We expect uncertainty and manage for it through iterations, anticipation, and adaptation. Remember the “Yes, but...” syndrome from the previous chapter? Your team delivered, but it did not deliver the right thing. Iterative development is the pattern used to close the feedback loop. In agile projects, the customer decides how significant the progress of an iteration was; the customer does this through feedback, redirection, and change requests. Change is common, especially in early iterations. It is the responsibility of the project managers to steer the project toward the vision.
We unleash creativity and innovation by recognizing that individuals are the ultimate source of value and creating an environment where they can make a difference. Every project team member provides value. However, sometimes team members just don’t search hard enough to find their best possible role. Generally speaking, software engineers have a good work ethic and like to add value to a project. I can’t recall meeting anybody at any time in my career who did not want to deliver something great. As a project manager, you should embrace interesting ideas and suggestions and create a stage for anybody to submit them. Google, for example, encourages their employees to work 20 percent of the time on projects that interest them. Great innovative solutions, such as Gmail and Google News, were the result of this policy. Make this source of ideas your strength.
We boost performance through group accountability for results and shared responsibility for team effectiveness. My favorite question to pose to project teams is, “Who estimates work?” When the answer is not “We do,” some work needs to be done to improve project management. Agile project managers need to be facilitators and moderators who lead the team to success. They should not be the estimators. The team estimates the work, which is prioritized by the business. It is also a team member’s (or a pair’s) responsibility to sign up for work. Think about this. Someone estimates work and then voluntarily signs up for it, and this initiative is combined with good work ethics. These are major ingredients for a successful delivery. Additionally, every team member reports to the rest of the team, not to the project manager.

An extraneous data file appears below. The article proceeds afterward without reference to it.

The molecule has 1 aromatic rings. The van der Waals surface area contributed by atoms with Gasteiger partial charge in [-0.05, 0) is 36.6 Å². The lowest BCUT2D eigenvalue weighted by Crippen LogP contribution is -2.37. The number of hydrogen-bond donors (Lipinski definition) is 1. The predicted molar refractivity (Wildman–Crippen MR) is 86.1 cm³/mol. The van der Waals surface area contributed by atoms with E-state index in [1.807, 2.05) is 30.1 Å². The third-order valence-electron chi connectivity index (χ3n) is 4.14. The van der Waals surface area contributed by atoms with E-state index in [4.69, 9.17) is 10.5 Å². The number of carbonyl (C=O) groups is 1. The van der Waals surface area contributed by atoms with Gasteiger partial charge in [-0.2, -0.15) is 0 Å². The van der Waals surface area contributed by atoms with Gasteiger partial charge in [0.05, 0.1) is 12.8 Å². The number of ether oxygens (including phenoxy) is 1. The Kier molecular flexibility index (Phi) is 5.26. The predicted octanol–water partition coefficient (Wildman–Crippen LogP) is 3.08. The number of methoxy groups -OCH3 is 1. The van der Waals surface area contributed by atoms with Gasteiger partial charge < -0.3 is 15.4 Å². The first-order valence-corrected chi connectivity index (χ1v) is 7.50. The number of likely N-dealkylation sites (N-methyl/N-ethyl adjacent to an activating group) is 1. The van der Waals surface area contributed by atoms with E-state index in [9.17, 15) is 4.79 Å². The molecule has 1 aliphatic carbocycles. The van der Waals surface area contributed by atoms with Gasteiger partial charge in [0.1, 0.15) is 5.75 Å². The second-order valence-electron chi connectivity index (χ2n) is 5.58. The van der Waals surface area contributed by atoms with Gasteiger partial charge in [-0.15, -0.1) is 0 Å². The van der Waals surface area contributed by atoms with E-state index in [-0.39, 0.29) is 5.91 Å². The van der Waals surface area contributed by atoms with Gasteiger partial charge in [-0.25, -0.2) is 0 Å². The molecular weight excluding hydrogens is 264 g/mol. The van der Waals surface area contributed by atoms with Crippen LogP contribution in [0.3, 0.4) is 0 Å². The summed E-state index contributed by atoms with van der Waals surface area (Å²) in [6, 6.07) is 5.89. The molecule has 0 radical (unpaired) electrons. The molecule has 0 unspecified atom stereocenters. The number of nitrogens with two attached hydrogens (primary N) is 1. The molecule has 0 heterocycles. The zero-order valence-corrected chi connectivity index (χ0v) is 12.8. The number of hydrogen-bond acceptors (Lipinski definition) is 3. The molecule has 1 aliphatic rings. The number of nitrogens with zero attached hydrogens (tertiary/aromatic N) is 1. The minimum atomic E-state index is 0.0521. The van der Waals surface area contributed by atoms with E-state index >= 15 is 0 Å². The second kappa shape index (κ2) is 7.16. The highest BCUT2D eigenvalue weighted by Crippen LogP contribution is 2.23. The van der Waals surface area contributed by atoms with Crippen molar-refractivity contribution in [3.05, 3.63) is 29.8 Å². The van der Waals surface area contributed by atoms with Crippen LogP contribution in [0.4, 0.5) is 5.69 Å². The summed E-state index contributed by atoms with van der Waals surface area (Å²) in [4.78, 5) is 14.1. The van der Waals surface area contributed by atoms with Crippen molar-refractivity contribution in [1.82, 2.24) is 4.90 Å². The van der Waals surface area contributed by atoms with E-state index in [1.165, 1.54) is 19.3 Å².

We improve effectiveness and reliability through situationally specific strategies, processes, and practices. There is a huge difference between being efficient and being effective. We can streamline a development process and make it highly efficient, but it might not be effective. Effectiveness contains results that have an impact on goals—for example, the implementation of a feature can have a cost-effective result. Knowing that effectiveness is the higher standard, the project goals can change over time, and so can the development process itself. Adapting to new situations is essential to your team’s success, but the agile project manager must lead in this regard. Watching the effectiveness and reliability of the process and project are an integral part of the project manager role. As a simple example, a project team thought it would be a good idea to start the day with the daily stand-up meeting. They scheduled it for 9:00 a.m. Although penalties were assessed for late arrivals, team members had a tough time being on time. The organization had this early-arrival culture tattooed onto it, so the team had adopted it even though it was not effective for them. In the first retrospective, the team decided to have the daily stand-up meeting later in the day. They adjusted, became more effective in their meetings, and moved on.